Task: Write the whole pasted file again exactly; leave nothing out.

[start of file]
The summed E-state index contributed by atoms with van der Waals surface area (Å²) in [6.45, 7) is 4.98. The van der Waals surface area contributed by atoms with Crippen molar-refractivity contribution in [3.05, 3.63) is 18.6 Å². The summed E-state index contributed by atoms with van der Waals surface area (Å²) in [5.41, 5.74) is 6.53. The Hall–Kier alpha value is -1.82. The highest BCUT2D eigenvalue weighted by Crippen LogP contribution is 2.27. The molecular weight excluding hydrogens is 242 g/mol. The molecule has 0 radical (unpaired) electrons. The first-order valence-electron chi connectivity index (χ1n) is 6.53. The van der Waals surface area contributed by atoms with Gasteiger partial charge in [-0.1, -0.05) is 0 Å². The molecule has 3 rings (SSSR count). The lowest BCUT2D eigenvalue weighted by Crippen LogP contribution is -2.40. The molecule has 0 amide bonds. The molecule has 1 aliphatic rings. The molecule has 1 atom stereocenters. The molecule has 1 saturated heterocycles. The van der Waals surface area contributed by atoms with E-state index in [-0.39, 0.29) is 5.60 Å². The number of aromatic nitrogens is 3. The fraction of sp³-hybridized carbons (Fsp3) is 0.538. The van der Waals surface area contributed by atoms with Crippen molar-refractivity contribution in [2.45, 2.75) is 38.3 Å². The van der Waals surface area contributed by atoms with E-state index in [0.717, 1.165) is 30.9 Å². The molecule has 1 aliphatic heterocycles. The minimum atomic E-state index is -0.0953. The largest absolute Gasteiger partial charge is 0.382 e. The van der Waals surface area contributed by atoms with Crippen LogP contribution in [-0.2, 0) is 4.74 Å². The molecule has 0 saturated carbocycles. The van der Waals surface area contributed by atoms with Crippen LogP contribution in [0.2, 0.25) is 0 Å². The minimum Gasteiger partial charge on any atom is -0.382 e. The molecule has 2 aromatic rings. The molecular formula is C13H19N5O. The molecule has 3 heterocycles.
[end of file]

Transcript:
The summed E-state index contributed by atoms with van der Waals surface area (Å²) in [6.45, 7) is 4.98. The van der Waals surface area contributed by atoms with Crippen molar-refractivity contribution in [3.05, 3.63) is 18.6 Å². The summed E-state index contributed by atoms with van der Waals surface area (Å²) in [5.41, 5.74) is 6.53. The Hall–Kier alpha value is -1.82. The highest BCUT2D eigenvalue weighted by Crippen LogP contribution is 2.27. The molecular weight excluding hydrogens is 242 g/mol. The molecule has 0 radical (unpaired) electrons. The first-order valence-electron chi connectivity index (χ1n) is 6.53. The van der Waals surface area contributed by atoms with Gasteiger partial charge in [-0.1, -0.05) is 0 Å². The molecule has 3 rings (SSSR count). The lowest BCUT2D eigenvalue weighted by Crippen LogP contribution is -2.40. The molecule has 0 amide bonds. The molecule has 1 aliphatic rings. The molecule has 1 atom stereocenters. The molecule has 1 saturated heterocycles. The van der Waals surface area contributed by atoms with E-state index in [-0.39, 0.29) is 5.60 Å². The number of aromatic nitrogens is 3. The fraction of sp³-hybridized carbons (Fsp3) is 0.538. The van der Waals surface area contributed by atoms with Crippen molar-refractivity contribution in [2.45, 2.75) is 38.3 Å². The van der Waals surface area contributed by atoms with E-state index in [0.717, 1.165) is 30.9 Å². The molecule has 1 aliphatic heterocycles. The minimum atomic E-state index is -0.0953. The largest absolute Gasteiger partial charge is 0.382 e. The van der Waals surface area contributed by atoms with Crippen LogP contribution in [-0.2, 0) is 4.74 Å². The molecule has 0 saturated carbocycles. The van der Waals surface area contributed by atoms with Crippen LogP contribution in [0.2, 0.25) is 0 Å². The minimum Gasteiger partial charge on any atom is -0.382 e. The molecule has 2 aromatic rings. The molecular formula is C13H19N5O. The molecule has 3 heterocycles.